There are two others who have personal haplotypes with a few more than usual off-modal values, nonetheless, we are comfortable with the correctness of their attribution.
There are also three participants whose birth name is O’Donoghue. For one, his results exactly match another Glens member, and they have communicated to discover a common ancestor, which has opened up a whole new family history to enjoy. This is another success story.
There are seven participants of other surnames who match the Glens/Southern Irish modal. One does not know where his family originated, three are from Cork/Kerry and one, though his immediate family originated in Clare, a tribe of his surname is found in Munster, which could explain his matching the Glens modal. There is an O’Neill from Tipperary who matches the South Irish, much the same as four other O’Neills in the O’Neill project who are also South Irish. The genealogical tracts include the name O’Neill as a sept of the Eóganacht Raithlind. While we consider the Glens tribe to be Eóganacht Cashel rather than Raithlind, there is an indication that these South Irish O’Neills are of an Eóganacht lineage. Family roots in Tipperary place them in proximity with the Cashel Eóganacht when they were at their height of power. A Mulcahy has joined us since he matches the South Irish haplotype of the Glens tribe and the Annals of Inisfallen indicate the possibility of an ecclesiastical connection with a Dean Ó Donnchada in 1317 AD. There is also a McCarty who matches O'Donoghues far closer than other McCarthys. It's quite likely that his heritage is the McDonogh McCarthys from centuries back who Rod has always suspected were O’Donoghues.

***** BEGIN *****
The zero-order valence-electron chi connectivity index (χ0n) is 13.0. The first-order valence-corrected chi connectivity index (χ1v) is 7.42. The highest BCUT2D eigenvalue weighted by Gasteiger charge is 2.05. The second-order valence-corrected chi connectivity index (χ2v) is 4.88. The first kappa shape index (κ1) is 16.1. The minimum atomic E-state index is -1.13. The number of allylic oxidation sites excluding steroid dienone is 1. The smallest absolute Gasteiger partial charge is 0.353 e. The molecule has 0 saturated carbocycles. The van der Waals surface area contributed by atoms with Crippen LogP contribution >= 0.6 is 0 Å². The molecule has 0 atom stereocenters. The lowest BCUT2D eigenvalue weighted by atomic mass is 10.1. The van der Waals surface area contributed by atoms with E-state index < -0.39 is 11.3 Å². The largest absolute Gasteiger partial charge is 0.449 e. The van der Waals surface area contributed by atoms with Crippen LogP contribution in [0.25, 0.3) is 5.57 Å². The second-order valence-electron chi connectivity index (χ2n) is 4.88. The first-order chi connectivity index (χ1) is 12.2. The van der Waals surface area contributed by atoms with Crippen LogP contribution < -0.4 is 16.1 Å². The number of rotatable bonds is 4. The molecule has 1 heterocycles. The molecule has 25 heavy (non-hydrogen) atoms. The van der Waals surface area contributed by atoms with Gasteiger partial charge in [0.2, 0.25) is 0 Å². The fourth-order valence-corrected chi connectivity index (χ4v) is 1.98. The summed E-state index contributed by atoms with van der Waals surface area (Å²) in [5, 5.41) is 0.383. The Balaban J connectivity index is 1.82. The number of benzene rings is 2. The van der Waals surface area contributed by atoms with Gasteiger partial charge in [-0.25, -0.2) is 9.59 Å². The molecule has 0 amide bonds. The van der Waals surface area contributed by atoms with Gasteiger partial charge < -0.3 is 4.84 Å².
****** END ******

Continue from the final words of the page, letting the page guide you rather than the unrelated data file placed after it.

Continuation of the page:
From the annals, it would appear that the Hy Donnomoii were scattered after they were forced from Cashel in the mid 1000’s, since for the next century they were lost to recorded history. In that time, the various families would have made their way the best they could, though the majority of them probably remained in the Cork/Munster area. By the time surnames came into practice, they could have taken a local surname, but the royal lineage appears to have been taken under the protection of Awly Mór, or perhaps his predecessor, and they assumed the name O’Donoghue along with Awly’s tribe when surnames were taken.